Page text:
Quick Tips for Therapists

Handling Clients with Unrealistic Expectations and Demands

By Leah Aguirre, LCSW

Many first-time clients come to therapy seeking “quick fixes,” and expect the therapist to do the work and “solve” the problem. These clients will specifically ask us “what to say” or “what to do,” seeing the therapist as an all-knowing advisor, rather than a support or resource. As clinicians, we are aware that this approach to therapy isn’t appropriate or helpful because it doesn’t result in lasting changes in the client or promote true growth and healing. This approach also undermines the client’s self-determination and potential.

Here is how to address this insistent client with finesse:

  • Clarify the therapist’s role: Clarify your role as the “therapist” and the type of support and feedback you are able to give to the client. You can also clarify your limitations and be clear about the things you are not able to do or feedback you are unable to give. Reiterate that your job is to empower the client to make their own choices and decisions that reflect their personal values and goals.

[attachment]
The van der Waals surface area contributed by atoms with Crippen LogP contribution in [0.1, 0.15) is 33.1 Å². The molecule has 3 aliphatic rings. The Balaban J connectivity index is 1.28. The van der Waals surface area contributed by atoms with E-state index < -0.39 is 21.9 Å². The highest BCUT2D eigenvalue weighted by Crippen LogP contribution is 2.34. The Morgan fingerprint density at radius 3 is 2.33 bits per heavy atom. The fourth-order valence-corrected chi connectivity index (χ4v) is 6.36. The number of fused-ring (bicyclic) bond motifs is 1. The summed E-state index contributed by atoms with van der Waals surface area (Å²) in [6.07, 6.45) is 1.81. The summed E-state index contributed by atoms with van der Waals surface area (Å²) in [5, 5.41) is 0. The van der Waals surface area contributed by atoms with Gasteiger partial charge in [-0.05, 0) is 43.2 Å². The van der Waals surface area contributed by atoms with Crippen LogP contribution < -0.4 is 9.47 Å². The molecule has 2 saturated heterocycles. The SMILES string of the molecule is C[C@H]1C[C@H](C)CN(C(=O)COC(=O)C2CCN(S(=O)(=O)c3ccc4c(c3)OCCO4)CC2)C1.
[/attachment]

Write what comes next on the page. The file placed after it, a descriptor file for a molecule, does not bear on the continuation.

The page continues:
• Clarify the client’s role: Clarify the client’s role as an active participant in therapy. Explain that as an active participant, they are encouraged to self-reflect and, through therapy, learn and develop new skills and approaches they can apply on their own between sessions to improve their mental health and meet their personal goals. Make it clear that the client is their own change agent and has the ability and capacity to make decisions that are best for them. Emphasize that they are the expert of their own life and internal processes.
  • Set and reinforce boundaries: After clarifying the role of both client and therapist, actively set and reinforce boundaries throughout treatment. Gently remind the client of your respective roles and responsibilities, and reiterate what type of support you can and cannot offer.

Leah Aguirre, LCSW, is a licensed clinical social worker practicing in San Diego, CA. She works primarily with teens and adults who have experienced complex trauma, including childhood abuse, domestic violence, and dating violence, and provides trauma-based treatment including eye movement desensitization and reprocessing (EMDR). Aguirre writes a blog on Psychology Today, and has been featured in Bumble, GQ, The San Diego Union-Tribune, and in the Reframe and DiveThru apps.

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Quick Tips for Therapists